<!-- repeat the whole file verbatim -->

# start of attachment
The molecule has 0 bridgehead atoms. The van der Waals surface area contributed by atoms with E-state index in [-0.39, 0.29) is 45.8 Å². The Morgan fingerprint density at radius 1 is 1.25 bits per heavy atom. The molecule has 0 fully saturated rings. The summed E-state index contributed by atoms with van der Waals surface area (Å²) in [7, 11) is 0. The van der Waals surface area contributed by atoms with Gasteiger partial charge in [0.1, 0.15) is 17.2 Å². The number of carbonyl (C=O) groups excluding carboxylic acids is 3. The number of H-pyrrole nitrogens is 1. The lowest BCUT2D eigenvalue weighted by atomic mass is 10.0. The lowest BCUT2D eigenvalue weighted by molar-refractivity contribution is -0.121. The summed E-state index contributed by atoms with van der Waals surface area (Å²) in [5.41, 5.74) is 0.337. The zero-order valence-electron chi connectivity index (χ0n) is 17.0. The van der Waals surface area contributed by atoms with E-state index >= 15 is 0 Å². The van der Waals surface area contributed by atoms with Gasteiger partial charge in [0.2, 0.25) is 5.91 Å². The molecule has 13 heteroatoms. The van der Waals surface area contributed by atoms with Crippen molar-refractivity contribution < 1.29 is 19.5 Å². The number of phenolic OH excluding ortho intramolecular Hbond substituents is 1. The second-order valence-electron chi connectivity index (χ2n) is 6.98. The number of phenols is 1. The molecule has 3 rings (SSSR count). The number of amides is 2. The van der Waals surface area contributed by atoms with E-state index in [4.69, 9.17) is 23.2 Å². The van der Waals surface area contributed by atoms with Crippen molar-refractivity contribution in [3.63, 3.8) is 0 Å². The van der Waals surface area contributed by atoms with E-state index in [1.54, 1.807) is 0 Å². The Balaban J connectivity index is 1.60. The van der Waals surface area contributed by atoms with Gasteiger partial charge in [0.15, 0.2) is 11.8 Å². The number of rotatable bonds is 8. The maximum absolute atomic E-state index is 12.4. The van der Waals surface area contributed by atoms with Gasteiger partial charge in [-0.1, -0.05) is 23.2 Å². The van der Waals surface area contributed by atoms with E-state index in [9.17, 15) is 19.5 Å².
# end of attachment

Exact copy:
The molecule has 0 bridgehead atoms. The van der Waals surface area contributed by atoms with E-state index in [-0.39, 0.29) is 45.8 Å². The Morgan fingerprint density at radius 1 is 1.25 bits per heavy atom. The molecule has 0 fully saturated rings. The summed E-state index contributed by atoms with van der Waals surface area (Å²) in [7, 11) is 0. The van der Waals surface area contributed by atoms with Gasteiger partial charge in [0.1, 0.15) is 17.2 Å². The number of carbonyl (C=O) groups excluding carboxylic acids is 3. The number of H-pyrrole nitrogens is 1. The lowest BCUT2D eigenvalue weighted by atomic mass is 10.0. The lowest BCUT2D eigenvalue weighted by molar-refractivity contribution is -0.121. The summed E-state index contributed by atoms with van der Waals surface area (Å²) in [5.41, 5.74) is 0.337. The zero-order valence-electron chi connectivity index (χ0n) is 17.0. The van der Waals surface area contributed by atoms with E-state index >= 15 is 0 Å². The van der Waals surface area contributed by atoms with Gasteiger partial charge in [0.2, 0.25) is 5.91 Å². The molecule has 13 heteroatoms. The van der Waals surface area contributed by atoms with Crippen molar-refractivity contribution < 1.29 is 19.5 Å². The number of phenolic OH excluding ortho intramolecular Hbond substituents is 1. The second-order valence-electron chi connectivity index (χ2n) is 6.98. The number of phenols is 1. The molecule has 3 rings (SSSR count). The number of amides is 2. The van der Waals surface area contributed by atoms with E-state index in [4.69, 9.17) is 23.2 Å². The van der Waals surface area contributed by atoms with Crippen molar-refractivity contribution in [3.63, 3.8) is 0 Å². The van der Waals surface area contributed by atoms with E-state index in [1.54, 1.807) is 0 Å². The Balaban J connectivity index is 1.60. The van der Waals surface area contributed by atoms with Gasteiger partial charge in [0.15, 0.2) is 11.8 Å². The number of rotatable bonds is 8. The maximum absolute atomic E-state index is 12.4. The van der Waals surface area contributed by atoms with Gasteiger partial charge in [-0.1, -0.05) is 23.2 Å². The van der Waals surface area contributed by atoms with E-state index in [9.17, 15) is 19.5 Å².